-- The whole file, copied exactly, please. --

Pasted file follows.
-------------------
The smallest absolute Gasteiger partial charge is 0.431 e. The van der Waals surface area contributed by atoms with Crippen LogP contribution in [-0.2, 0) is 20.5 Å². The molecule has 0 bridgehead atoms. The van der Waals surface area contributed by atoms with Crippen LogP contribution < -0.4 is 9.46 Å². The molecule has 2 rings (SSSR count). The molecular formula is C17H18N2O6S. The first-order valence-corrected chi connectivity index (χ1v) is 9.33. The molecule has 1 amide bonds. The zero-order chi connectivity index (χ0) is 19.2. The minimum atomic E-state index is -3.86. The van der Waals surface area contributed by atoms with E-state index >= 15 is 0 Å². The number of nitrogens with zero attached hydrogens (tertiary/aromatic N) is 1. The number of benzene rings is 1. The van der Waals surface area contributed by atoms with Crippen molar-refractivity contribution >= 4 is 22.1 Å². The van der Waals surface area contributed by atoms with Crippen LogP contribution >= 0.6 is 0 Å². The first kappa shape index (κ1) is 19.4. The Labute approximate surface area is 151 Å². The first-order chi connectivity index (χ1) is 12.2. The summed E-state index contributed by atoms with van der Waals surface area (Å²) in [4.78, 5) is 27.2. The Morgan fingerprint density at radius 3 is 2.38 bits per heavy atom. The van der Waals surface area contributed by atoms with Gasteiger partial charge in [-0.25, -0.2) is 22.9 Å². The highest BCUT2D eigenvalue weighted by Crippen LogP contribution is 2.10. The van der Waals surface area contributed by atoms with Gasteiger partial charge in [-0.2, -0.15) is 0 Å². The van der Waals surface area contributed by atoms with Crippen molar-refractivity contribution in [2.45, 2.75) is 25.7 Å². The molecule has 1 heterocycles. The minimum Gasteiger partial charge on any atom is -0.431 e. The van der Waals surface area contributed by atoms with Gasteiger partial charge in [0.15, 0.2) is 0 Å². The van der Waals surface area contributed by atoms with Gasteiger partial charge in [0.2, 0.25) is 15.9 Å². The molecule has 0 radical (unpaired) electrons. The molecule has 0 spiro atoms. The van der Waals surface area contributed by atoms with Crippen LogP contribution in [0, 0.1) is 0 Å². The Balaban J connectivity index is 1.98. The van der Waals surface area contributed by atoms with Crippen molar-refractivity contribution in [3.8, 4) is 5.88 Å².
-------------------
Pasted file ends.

The smallest absolute Gasteiger partial charge is 0.431 e. The van der Waals surface area contributed by atoms with Crippen LogP contribution in [-0.2, 0) is 20.5 Å². The molecule has 0 bridgehead atoms. The van der Waals surface area contributed by atoms with Crippen LogP contribution < -0.4 is 9.46 Å². The molecule has 2 rings (SSSR count). The molecular formula is C17H18N2O6S. The first-order valence-corrected chi connectivity index (χ1v) is 9.33. The molecule has 1 amide bonds. The zero-order chi connectivity index (χ0) is 19.2. The minimum atomic E-state index is -3.86. The van der Waals surface area contributed by atoms with E-state index >= 15 is 0 Å². The number of nitrogens with zero attached hydrogens (tertiary/aromatic N) is 1. The number of benzene rings is 1. The van der Waals surface area contributed by atoms with Crippen molar-refractivity contribution >= 4 is 22.1 Å². The van der Waals surface area contributed by atoms with Crippen LogP contribution >= 0.6 is 0 Å². The first kappa shape index (κ1) is 19.4. The Labute approximate surface area is 151 Å². The first-order chi connectivity index (χ1) is 12.2. The summed E-state index contributed by atoms with van der Waals surface area (Å²) in [4.78, 5) is 27.2. The Morgan fingerprint density at radius 3 is 2.38 bits per heavy atom. The van der Waals surface area contributed by atoms with Gasteiger partial charge in [-0.25, -0.2) is 22.9 Å². The highest BCUT2D eigenvalue weighted by Crippen LogP contribution is 2.10. The van der Waals surface area contributed by atoms with Gasteiger partial charge in [-0.2, -0.15) is 0 Å². The van der Waals surface area contributed by atoms with Crippen molar-refractivity contribution in [2.45, 2.75) is 25.7 Å². The molecule has 1 heterocycles. The minimum Gasteiger partial charge on any atom is -0.431 e. The van der Waals surface area contributed by atoms with Gasteiger partial charge in [0.15, 0.2) is 0 Å². The van der Waals surface area contributed by atoms with Gasteiger partial charge in [0.2, 0.25) is 15.9 Å². The molecule has 0 radical (unpaired) electrons. The molecule has 0 spiro atoms. The van der Waals surface area contributed by atoms with Crippen LogP contribution in [0, 0.1) is 0 Å². The Balaban J connectivity index is 1.98. The van der Waals surface area contributed by atoms with Crippen molar-refractivity contribution in [3.8, 4) is 5.88 Å².